Civil liberties groups slam Matt Hancock over test and trace threat

Civil liberty campaigners hit out at ‘draconian intrusion of privacy’ after Matt Hancock’s threat to issue fines for people not obeying 14-day test and trace isolation orders

  • Groups hit out over threat of forced 14-day quarantine for test and trace scheme
  • It comes as the NHS Test and Trace scheme faced issues on its first official day 
  • Other groups have raised concerns over how people’s data will be stored safely
  • Here’s how to help people impacted by Covid-19

Civil liberties groups have today slammed threats by health chiefs to fine Britons who do not obey the 14-day test and trace isolation rules – which have been dubbed a ‘draconian intrusion of privacy’.

As he launched the government’s new test and trace system, Health Secretary Matt Hancock yesterday warned a fortnight-long quarantine for those thought to have coronavirus could be made mandatory if citizen did not do ‘the right thing’ and stay at home when told.

But while bosses behind the scheme said fines were not to be imposed from the off, they issued a bold-faced threat that Mr Hancock could introduce financial penalties if necessary.

The threat has prompted fury from civil liberties groups, with one warning a 14-day quarantine could be ‘unimaginably disruptive to people’s lives’.

Civil liberties groups have today slammed threats by health chiefs to fine Britons who do not obey the 14-day test and trace isolation rules – which have been dubbed a ‘draconian intrusion of privacy’. Pictured: Health Secretary Matt Hancock at the NHS Test and Trace scheme yesterday

This diagram shows how the government’s Test and Trace scheme, officially launched today, is set to work

They have also raised concerns about the government’s handling of personal data needed for the test and trace scheme to work, as well as the mounting emergency powers of police and authorities following the coronavirus outbreak.   

Emma Webb, of the Civitas think-tank, told MailOnline: ‘Hancock’s threat of making it mandatory if we fail to comply voluntarily means it’s not meaningfully voluntary in the first place.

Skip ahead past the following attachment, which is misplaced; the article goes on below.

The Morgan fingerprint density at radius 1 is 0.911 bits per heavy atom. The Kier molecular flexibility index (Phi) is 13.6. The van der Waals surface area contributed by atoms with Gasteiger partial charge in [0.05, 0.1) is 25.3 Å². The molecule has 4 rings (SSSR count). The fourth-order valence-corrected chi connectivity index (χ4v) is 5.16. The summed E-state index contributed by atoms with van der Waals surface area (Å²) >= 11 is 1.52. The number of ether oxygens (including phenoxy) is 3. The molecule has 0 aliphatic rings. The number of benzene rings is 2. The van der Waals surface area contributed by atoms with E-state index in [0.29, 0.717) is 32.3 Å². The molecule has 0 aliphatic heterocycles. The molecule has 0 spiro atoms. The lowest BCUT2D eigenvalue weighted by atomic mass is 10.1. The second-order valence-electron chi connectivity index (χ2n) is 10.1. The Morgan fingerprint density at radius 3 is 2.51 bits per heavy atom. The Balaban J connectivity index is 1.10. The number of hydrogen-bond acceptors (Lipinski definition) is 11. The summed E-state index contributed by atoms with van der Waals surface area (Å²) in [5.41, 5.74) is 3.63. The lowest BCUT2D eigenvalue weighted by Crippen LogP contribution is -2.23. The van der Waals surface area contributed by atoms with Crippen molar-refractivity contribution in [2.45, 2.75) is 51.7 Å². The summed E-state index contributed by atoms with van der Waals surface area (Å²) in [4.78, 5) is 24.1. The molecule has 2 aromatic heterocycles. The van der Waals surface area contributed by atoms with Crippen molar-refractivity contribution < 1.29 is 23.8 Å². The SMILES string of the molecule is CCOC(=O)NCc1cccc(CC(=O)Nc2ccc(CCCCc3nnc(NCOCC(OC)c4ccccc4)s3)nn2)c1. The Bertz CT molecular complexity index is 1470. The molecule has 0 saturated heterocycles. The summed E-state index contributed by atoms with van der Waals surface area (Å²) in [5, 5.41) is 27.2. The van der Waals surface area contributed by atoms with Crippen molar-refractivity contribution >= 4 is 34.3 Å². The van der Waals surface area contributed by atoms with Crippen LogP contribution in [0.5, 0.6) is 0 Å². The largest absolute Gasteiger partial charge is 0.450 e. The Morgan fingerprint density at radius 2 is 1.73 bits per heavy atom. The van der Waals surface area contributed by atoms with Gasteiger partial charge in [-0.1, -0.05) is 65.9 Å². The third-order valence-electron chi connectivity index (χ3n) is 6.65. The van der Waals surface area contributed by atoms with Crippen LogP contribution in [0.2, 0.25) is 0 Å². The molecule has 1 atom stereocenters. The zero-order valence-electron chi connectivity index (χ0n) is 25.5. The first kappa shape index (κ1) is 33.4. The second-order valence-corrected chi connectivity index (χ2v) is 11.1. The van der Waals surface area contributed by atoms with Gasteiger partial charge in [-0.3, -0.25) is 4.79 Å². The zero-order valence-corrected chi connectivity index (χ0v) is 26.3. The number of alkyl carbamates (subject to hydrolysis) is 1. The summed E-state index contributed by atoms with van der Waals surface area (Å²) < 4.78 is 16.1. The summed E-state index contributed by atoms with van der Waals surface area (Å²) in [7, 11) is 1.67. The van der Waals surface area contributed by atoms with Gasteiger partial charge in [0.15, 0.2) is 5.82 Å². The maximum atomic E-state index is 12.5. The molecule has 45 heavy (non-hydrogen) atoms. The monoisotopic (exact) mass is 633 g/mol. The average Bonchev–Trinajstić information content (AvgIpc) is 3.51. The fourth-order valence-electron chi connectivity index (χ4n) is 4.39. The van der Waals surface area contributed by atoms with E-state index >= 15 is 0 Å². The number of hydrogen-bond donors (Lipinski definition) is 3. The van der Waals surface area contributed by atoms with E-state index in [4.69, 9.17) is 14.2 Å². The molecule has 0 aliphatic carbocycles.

The government’s coronavirus contact tracing site crashed on launch this morning, it was claimed. But a Department of Health spokesman denied that the whole system had crashed.


Staff reported major teething troubles, with some saying they had not even received passwords to start work. The Independent reported that some staff were still unable to log-in at 11.30am because of the error. 


Two giant drive-thru test centres where symptomatic Brits can get swabbed for the virus were deserted – despite the launch. Staff at Twickenham rugby ground and a newly opened site at Heathrow Airport stood around in the sunshine with barely a trickle of cars arriving for pre-booked tests.


Ikea reclaimed a key testing location in west London because it wants to reopen. That site closed down on Wednesday as the flat pack furniture store is due to re-open next week.


Workers manning the phones revealed they have been paid a flat day-rate of £75 to sit and do nothing. One warned there was ‘nothing we can do’ about Brits who refuse to give names and telephone numbers of potential contacts.


NHS providers chief executive Chris Hopson said ‘very key bits’ were still not operational. ‘We’re in the process of building test and trace,’ Mr Hopson told BBC Newsnight.


One member of staff told MailOnline members of her team had failed to complete clinical information training which meant they were not allowed to talk with people diagnosed with Covid-19.


Matt Hancock was told it was ‘not a laughing matter’ as he chuckled at suggestions he had rushed the system in before it is actually ready. Sky News presenter Kay Burley pointed out that Mr Hancock had previously branded the app ‘absolutely essential’. But as Mr Hancock dissolved into giggles, she added: ‘Many of my viewers will think it is not a laughing matter.’

‘Certainly, test and trace could provide a means to get things moving again, but at what cost?

‘Of course, it is likely only to work effectively if everyone takes part, but many people will see this as a draconian intrusion on their privacy by the State; it shouldn’t be mandatory.

‘It could also be unimaginably disruptive to people’s lives.’ 

Meanwhile, other groups have called for MPs to be able to fully scrutinise any legislation meaning isolation would become mandatory.   

Katrina French, chief executive of StopWatch, a campaign group for fair and accountable policing, said:  ‘We do have some concerns.

‘We are aware we are in the middle of a health pandemic and the need to get infection levels down.

‘However, we have issues with the 14-day isolation, in that is could go from voluntary to mandatory. 

‘We want primary legislation in place and for this to be properly debated and scrutinised by MPs.’

Ms French said the group was particularly concerned about the new powers in relation to the disproportionate impact coronavirus has had on the BAME community – with figures showing the virus has had a higher death rate among ethnic minorities.

The concern comes as yesterday the government finally unveiled its test and trace plan.

NHS Test and Trace – seen as key to easing lockdown – is being rolled out across England with the help of 25,000 contact tracers.  

Under the plans, anyone with symptoms will immediately self-isolate and book a test, either at a testing centre or delivered to their home. Their household should start a 14-day isolation period too.

If the test proves negative, everyone comes out of isolation.